Depression, despite its lack of biomarkers and clear prevalence among those poor in social capital, is read as biological. Anorexia, despite great evidence of its biological basis, is read as social and The Butterfly Foundation certainly overplays this by recommending being nice to people as a cure for death.

I asked Rossell about our willingness to see anorexia as an entirely manufactured disorder and she said: “It’s because it occurs so often in young girls”. She is unwilling to elaborate much further but when I asked her if it was due to the assumption that young women are empty vessels whose untainted bodies just wait to be filled by the culture she makes an ambivalent noise.

She is not ambivalent, however, on the enduring refusal to study and describe anorexia as having a biological basis. “There are papers I have tried to publish and these have been refused on the grounds that I am trying to overly medicalise anorexia,” she said. “Of course the biopsychosocial model is one that should be observed. But if you continually refuse to acknowledge the ‘bio’ in that complex, then you will end up with no idea of how the different elements interact.”

With medicine so reluctant to commit itself to an explanation for ED, it’s hardly surprising that groups like The Butterfly Foundation would follow suit. But even if we agree that it’s better to take the potential social catalysts for EDs out of the picture, the “dis” campaign fails miserably on that score.

Let’s even allow that the foundation’s normalisation of extreme ED and selective mortality statistic will do no harm and just think about the phrase “don’t DIS my appearance”. Given that the most at-risk ED sufferers are those who are underweight and gain at least as much momentum from the compliments their tiny silhouettes routinely attract as they may have from an early life “DIS”, perhaps “don’t praise my appearance” might be a more effective tactic.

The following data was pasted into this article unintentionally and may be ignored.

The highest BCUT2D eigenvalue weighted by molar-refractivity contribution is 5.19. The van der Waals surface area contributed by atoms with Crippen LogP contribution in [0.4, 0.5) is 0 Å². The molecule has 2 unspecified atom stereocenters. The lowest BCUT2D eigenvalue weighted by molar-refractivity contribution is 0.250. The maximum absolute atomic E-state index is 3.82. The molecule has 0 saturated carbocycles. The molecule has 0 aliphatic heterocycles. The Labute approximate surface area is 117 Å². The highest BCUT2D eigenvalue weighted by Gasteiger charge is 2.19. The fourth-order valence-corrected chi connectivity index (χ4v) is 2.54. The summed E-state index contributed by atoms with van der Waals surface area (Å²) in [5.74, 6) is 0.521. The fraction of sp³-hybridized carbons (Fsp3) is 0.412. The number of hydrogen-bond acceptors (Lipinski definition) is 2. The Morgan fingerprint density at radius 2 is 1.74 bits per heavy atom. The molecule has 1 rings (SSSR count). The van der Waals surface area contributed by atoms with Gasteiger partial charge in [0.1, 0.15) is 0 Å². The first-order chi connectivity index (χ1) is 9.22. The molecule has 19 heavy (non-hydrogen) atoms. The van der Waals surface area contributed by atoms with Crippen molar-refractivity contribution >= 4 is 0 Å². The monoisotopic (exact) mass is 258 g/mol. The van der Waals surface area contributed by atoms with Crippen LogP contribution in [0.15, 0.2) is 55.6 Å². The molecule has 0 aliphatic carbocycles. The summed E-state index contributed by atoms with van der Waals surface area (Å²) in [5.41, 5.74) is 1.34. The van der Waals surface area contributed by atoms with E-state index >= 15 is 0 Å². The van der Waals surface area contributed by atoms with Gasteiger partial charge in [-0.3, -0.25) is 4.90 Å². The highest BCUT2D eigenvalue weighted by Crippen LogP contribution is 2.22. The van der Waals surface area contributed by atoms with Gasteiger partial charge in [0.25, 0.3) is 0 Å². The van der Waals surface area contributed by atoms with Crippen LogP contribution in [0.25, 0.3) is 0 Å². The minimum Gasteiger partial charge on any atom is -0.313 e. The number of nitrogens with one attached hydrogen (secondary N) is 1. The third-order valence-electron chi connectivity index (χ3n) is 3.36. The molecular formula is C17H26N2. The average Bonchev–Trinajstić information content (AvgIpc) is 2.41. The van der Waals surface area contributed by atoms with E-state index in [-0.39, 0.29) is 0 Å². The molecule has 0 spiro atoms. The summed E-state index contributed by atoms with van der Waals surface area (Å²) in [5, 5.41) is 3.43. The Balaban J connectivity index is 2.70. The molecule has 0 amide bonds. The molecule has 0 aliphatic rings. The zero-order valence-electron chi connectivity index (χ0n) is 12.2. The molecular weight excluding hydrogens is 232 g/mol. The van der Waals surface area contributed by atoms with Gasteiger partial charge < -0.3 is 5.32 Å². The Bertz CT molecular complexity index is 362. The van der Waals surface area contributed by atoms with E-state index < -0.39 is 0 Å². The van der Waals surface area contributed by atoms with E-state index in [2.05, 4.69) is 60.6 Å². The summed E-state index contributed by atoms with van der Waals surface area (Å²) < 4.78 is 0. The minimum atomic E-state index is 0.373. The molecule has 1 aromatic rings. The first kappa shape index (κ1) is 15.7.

Approbation is, perhaps, even more hazardous to ED patients than condemnation. As Rossell suggests, many public conversations that purport to address ED patients are really just intended for gals who feel like they might be a bit unattractive. And even if making the super body conscious feel a bit better about their flab is considered a good outcome, the “don’t DIS” edict doesn’t even really work here.

If women, both those who suffer an ED and those who just feel a bit shit about their bodies, want to be liberated from the primacy of the image, then surely an obvious solution is to detonate the power of the image.

Here’s my campaign, free of charge, to The Butterfly Foundation next May. How about you try “completely DISregard my appearance”? And instead of using attractive ambassadors and expensive manicures to underscore the lack of importance of the image, try a picture of me after 24 straight hours of researching EDs in my pyjamas. I’ll show you just how visual perfection has very little currency in one adult human woman’s working life.



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What I won't share


To all those who want information for school projects, media blogs, uni projects:

I will not share or comment on:

  • my daugher’s lowest weight
  • pictures of her at her worst
  • a detailed state of her fingers nails, hair or other physical attributes
  • how eating disorders affect your looks
  • my daughter’s detailed list of safe foods or fearful foods
  • BMI weight for either my daughter or make suggestions for your BMI
  • the words healthy, beauty, inner beauty, protein diets, fresh diets
  • dieting or food tips
  • what are better foods or healthier foods to eat


  • it takes the focus of just how dangerous and devasting eating disorders (particularly anorexia) are
  • it diminishes eating disorders to the physical and superficial
  • it is not helpful or useful for recovery or media intake
  • sends the wrong message about foods, health, body weight etc.
  • eating disorders are not an illness about food or weight
  • there are far, far more devasting consequences and ill health from having an eating disorder than your nails, skin, hair etc
  • there are no good or bad foods

However, I will share:

  • the real body and mind breakdowns that occur (did you know the uterus thins out to almost paper and only thickens once the body is repaired and periods start – just learnt that)
  • how incidious, manipulative, dangerous and all consuming eating disorders are
  • that it is an illness of the mind that affects all genders, cultural and social areas
  • that physical health and healing comes when a varied and wide food range is eaten